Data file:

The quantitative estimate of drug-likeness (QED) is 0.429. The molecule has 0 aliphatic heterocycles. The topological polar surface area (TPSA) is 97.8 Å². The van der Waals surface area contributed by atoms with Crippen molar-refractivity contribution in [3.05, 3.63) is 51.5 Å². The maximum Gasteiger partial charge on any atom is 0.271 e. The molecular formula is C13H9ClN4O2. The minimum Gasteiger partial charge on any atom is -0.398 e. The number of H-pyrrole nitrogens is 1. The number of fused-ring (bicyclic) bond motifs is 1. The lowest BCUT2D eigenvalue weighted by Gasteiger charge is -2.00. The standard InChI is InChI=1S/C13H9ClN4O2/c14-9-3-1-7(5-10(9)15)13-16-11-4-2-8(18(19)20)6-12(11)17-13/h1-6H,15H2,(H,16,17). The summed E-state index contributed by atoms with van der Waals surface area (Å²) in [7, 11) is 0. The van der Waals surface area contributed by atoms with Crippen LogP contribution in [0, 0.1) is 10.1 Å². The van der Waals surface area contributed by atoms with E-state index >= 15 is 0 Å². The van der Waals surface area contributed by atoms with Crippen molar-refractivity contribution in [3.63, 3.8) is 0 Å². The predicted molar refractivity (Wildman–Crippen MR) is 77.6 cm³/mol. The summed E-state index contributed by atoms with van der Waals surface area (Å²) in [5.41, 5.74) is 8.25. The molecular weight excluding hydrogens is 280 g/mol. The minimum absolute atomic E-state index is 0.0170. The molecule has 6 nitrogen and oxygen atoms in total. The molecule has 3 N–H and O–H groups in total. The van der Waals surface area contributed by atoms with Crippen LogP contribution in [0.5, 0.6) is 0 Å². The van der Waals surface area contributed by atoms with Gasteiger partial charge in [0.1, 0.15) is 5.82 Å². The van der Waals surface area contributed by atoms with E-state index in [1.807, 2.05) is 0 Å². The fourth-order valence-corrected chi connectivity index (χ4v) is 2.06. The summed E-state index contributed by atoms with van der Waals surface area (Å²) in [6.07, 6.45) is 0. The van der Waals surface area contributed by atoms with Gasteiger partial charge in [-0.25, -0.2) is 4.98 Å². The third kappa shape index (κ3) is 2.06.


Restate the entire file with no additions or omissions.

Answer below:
The quantitative estimate of drug-likeness (QED) is 0.429. The molecule has 0 aliphatic heterocycles. The topological polar surface area (TPSA) is 97.8 Å². The van der Waals surface area contributed by atoms with Crippen molar-refractivity contribution in [3.05, 3.63) is 51.5 Å². The maximum Gasteiger partial charge on any atom is 0.271 e. The molecular formula is C13H9ClN4O2. The minimum Gasteiger partial charge on any atom is -0.398 e. The number of H-pyrrole nitrogens is 1. The number of fused-ring (bicyclic) bond motifs is 1. The lowest BCUT2D eigenvalue weighted by Gasteiger charge is -2.00. The standard InChI is InChI=1S/C13H9ClN4O2/c14-9-3-1-7(5-10(9)15)13-16-11-4-2-8(18(19)20)6-12(11)17-13/h1-6H,15H2,(H,16,17). The summed E-state index contributed by atoms with van der Waals surface area (Å²) in [7, 11) is 0. The van der Waals surface area contributed by atoms with Crippen LogP contribution in [0, 0.1) is 10.1 Å². The van der Waals surface area contributed by atoms with E-state index >= 15 is 0 Å². The van der Waals surface area contributed by atoms with Crippen molar-refractivity contribution in [3.63, 3.8) is 0 Å². The predicted molar refractivity (Wildman–Crippen MR) is 77.6 cm³/mol. The summed E-state index contributed by atoms with van der Waals surface area (Å²) in [5.41, 5.74) is 8.25. The molecular weight excluding hydrogens is 280 g/mol. The minimum absolute atomic E-state index is 0.0170. The molecule has 6 nitrogen and oxygen atoms in total. The molecule has 3 N–H and O–H groups in total. The van der Waals surface area contributed by atoms with Crippen LogP contribution in [0.5, 0.6) is 0 Å². The van der Waals surface area contributed by atoms with Gasteiger partial charge in [0.1, 0.15) is 5.82 Å². The van der Waals surface area contributed by atoms with E-state index in [1.807, 2.05) is 0 Å². The fourth-order valence-corrected chi connectivity index (χ4v) is 2.06. The summed E-state index contributed by atoms with van der Waals surface area (Å²) in [6.07, 6.45) is 0. The van der Waals surface area contributed by atoms with Gasteiger partial charge in [-0.25, -0.2) is 4.98 Å². The third kappa shape index (κ3) is 2.06.